It is the peoples who have inhabited the hottest places on the earth – those that have done so since before the advent of oil and gas – that one should study when looking at natural cooling. What the ancients used for natural cooling, from the Navajo to the Moghuls were:
- Materials of high thermal mass for walls and floors. Using the cooling properties of thermal mass in shade.
- Deep solar shading from roofs or other structures.
- Cross ventilation via openings on the opposite sides of buildings. Some ancients also used wind-scoops to supercharge cross ventilation.
- Stack ventilation. Hot air rising through draft ‘chimneys’ or up staircases or other vertical structures with openings above them. Some ancients built whole towns of such hot air exhaust stacks.
- Shading plants. Plants shading materials of high thermal mass, and shading water.
- Water in shade. Particularly moving water. Water sprayed into the air is a form of aircon anyway.
Imagine a hot hot day outside. You walk into a courtyard with roofs all around it forming a surrounding veranda there. In the middle of the courtyard is a group of palms and maybe a wooden trellis surrounding a pool with a fountain splashing water over stones. Imagine the cooling effect of these things, and you are actually imagining one of the courtyards of the Alhambra, built AD1200. Nothing is new.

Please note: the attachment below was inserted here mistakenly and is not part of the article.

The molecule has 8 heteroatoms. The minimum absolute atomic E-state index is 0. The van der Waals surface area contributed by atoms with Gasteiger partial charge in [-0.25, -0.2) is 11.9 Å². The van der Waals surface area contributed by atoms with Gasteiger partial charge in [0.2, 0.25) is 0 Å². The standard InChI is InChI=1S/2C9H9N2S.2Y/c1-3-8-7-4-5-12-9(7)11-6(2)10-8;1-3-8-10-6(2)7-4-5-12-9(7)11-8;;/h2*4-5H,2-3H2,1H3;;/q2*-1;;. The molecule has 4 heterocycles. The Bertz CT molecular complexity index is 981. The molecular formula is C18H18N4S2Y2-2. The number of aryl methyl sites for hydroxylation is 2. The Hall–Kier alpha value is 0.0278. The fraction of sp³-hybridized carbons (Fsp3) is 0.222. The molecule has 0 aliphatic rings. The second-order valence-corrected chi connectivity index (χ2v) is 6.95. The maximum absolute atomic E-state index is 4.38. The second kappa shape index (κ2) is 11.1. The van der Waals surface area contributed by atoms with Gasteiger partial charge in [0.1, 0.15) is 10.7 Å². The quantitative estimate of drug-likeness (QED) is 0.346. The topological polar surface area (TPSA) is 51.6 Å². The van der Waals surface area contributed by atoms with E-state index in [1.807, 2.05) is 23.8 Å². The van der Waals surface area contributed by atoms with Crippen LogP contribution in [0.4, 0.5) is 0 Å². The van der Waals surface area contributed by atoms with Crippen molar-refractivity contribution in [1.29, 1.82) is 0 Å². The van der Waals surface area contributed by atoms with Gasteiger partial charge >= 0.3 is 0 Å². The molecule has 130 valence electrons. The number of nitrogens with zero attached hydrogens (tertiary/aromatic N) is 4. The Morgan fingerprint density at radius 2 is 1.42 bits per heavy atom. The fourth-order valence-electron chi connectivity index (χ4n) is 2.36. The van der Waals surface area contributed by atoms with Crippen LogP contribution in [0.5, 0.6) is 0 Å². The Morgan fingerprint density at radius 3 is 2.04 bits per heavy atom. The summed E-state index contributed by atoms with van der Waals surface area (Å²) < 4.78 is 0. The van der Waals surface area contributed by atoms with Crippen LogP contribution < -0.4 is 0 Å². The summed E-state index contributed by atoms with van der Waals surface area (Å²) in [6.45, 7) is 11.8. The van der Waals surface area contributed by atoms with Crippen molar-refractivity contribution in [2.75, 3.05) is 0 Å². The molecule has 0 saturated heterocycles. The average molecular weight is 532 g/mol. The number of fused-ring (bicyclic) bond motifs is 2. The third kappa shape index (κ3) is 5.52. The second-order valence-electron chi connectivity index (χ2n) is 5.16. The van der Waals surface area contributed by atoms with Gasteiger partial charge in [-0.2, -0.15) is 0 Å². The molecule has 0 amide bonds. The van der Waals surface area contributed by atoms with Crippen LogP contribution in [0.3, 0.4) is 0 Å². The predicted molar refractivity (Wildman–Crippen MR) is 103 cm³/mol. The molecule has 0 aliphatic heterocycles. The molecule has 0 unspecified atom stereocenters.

As previously mentioned natural cooling goes hand in hand with solar passive heating. They are both free of charge and available to all who use them without the need for manufactured machinery. So they are both inherently democratic. Solarity practice both simultaneously. So, part of any of our designs might well be an extended roof or trellis over a pool, or plants and pools drawn right up to a building or within it, to cool it naturally.
Here is the article:
Strategies for chilling out – by Dan Seitz